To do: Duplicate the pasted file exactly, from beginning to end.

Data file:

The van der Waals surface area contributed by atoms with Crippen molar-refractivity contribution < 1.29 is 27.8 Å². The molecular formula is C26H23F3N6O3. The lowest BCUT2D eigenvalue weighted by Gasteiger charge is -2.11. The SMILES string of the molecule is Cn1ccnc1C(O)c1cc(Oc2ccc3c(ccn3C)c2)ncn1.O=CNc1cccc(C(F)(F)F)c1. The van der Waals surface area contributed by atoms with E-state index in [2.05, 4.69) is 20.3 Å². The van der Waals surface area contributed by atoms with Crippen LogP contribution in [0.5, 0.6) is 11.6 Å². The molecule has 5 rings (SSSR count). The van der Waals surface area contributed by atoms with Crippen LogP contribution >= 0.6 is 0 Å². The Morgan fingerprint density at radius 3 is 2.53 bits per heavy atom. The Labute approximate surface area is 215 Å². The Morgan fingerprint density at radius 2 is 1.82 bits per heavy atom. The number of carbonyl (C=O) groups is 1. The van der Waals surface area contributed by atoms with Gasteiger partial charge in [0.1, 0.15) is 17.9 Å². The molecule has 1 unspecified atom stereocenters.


The van der Waals surface area contributed by atoms with Crippen molar-refractivity contribution < 1.29 is 27.8 Å². The molecular formula is C26H23F3N6O3. The lowest BCUT2D eigenvalue weighted by Gasteiger charge is -2.11. The SMILES string of the molecule is Cn1ccnc1C(O)c1cc(Oc2ccc3c(ccn3C)c2)ncn1.O=CNc1cccc(C(F)(F)F)c1. The van der Waals surface area contributed by atoms with E-state index in [2.05, 4.69) is 20.3 Å². The van der Waals surface area contributed by atoms with Crippen LogP contribution in [0.5, 0.6) is 11.6 Å². The molecule has 5 rings (SSSR count). The van der Waals surface area contributed by atoms with Crippen LogP contribution >= 0.6 is 0 Å². The Morgan fingerprint density at radius 3 is 2.53 bits per heavy atom. The Labute approximate surface area is 215 Å². The Morgan fingerprint density at radius 2 is 1.82 bits per heavy atom. The number of carbonyl (C=O) groups is 1. The van der Waals surface area contributed by atoms with Gasteiger partial charge in [0.1, 0.15) is 17.9 Å². The molecule has 1 unspecified atom stereocenters.